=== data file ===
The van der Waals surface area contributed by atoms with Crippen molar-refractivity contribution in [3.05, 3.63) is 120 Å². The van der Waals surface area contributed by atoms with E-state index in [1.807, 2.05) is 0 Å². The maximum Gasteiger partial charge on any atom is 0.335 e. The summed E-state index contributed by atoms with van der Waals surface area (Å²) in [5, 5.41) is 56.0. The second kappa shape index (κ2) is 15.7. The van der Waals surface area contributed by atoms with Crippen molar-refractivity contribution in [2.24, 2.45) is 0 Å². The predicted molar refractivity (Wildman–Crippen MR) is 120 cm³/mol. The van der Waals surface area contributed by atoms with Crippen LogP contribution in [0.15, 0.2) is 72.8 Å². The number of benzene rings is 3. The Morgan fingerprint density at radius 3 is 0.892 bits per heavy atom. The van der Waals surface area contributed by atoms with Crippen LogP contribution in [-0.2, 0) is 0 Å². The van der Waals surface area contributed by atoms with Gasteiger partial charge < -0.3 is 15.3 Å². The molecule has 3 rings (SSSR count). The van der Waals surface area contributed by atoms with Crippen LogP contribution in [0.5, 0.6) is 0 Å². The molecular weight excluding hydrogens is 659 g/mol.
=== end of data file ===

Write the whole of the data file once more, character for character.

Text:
The van der Waals surface area contributed by atoms with Crippen molar-refractivity contribution in [3.05, 3.63) is 120 Å². The van der Waals surface area contributed by atoms with E-state index in [1.807, 2.05) is 0 Å². The maximum Gasteiger partial charge on any atom is 0.335 e. The summed E-state index contributed by atoms with van der Waals surface area (Å²) in [5, 5.41) is 56.0. The second kappa shape index (κ2) is 15.7. The van der Waals surface area contributed by atoms with Crippen molar-refractivity contribution in [2.24, 2.45) is 0 Å². The predicted molar refractivity (Wildman–Crippen MR) is 120 cm³/mol. The van der Waals surface area contributed by atoms with Crippen LogP contribution in [0.15, 0.2) is 72.8 Å². The number of benzene rings is 3. The Morgan fingerprint density at radius 3 is 0.892 bits per heavy atom. The van der Waals surface area contributed by atoms with Crippen LogP contribution in [-0.2, 0) is 0 Å². The van der Waals surface area contributed by atoms with Gasteiger partial charge < -0.3 is 15.3 Å². The molecule has 3 rings (SSSR count). The van der Waals surface area contributed by atoms with Crippen LogP contribution in [0.5, 0.6) is 0 Å². The molecular weight excluding hydrogens is 659 g/mol.